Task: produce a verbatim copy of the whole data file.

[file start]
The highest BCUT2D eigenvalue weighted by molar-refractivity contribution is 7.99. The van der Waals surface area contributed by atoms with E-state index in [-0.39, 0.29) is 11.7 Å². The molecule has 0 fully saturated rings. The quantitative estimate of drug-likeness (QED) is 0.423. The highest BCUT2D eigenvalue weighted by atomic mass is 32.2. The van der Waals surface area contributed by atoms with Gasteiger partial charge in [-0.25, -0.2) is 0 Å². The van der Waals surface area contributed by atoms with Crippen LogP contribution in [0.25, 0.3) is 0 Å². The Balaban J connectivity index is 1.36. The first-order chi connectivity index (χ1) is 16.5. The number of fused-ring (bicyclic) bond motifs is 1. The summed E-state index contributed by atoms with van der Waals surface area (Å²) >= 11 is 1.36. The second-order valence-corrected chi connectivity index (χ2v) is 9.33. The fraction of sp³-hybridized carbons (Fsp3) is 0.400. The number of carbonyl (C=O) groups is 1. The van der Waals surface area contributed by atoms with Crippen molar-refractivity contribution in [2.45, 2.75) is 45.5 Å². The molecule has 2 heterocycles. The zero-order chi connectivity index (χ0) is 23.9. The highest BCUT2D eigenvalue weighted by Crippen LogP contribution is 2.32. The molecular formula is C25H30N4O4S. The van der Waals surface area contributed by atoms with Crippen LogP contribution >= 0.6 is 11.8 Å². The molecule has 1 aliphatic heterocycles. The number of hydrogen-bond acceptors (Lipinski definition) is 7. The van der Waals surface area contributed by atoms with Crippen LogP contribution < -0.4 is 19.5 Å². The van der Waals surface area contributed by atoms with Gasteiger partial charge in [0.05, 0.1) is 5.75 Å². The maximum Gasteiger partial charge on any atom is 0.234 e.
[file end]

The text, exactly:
The highest BCUT2D eigenvalue weighted by molar-refractivity contribution is 7.99. The van der Waals surface area contributed by atoms with E-state index in [-0.39, 0.29) is 11.7 Å². The molecule has 0 fully saturated rings. The quantitative estimate of drug-likeness (QED) is 0.423. The highest BCUT2D eigenvalue weighted by atomic mass is 32.2. The van der Waals surface area contributed by atoms with Gasteiger partial charge in [-0.25, -0.2) is 0 Å². The van der Waals surface area contributed by atoms with Crippen LogP contribution in [0.25, 0.3) is 0 Å². The Balaban J connectivity index is 1.36. The first-order chi connectivity index (χ1) is 16.5. The number of fused-ring (bicyclic) bond motifs is 1. The summed E-state index contributed by atoms with van der Waals surface area (Å²) >= 11 is 1.36. The second-order valence-corrected chi connectivity index (χ2v) is 9.33. The fraction of sp³-hybridized carbons (Fsp3) is 0.400. The number of carbonyl (C=O) groups is 1. The van der Waals surface area contributed by atoms with Crippen molar-refractivity contribution in [2.45, 2.75) is 45.5 Å². The molecule has 2 heterocycles. The zero-order chi connectivity index (χ0) is 23.9. The highest BCUT2D eigenvalue weighted by Crippen LogP contribution is 2.32. The molecular formula is C25H30N4O4S. The van der Waals surface area contributed by atoms with Crippen LogP contribution >= 0.6 is 11.8 Å². The molecule has 1 aliphatic heterocycles. The number of hydrogen-bond acceptors (Lipinski definition) is 7. The van der Waals surface area contributed by atoms with Crippen LogP contribution < -0.4 is 19.5 Å². The van der Waals surface area contributed by atoms with Gasteiger partial charge in [0.05, 0.1) is 5.75 Å². The maximum Gasteiger partial charge on any atom is 0.234 e.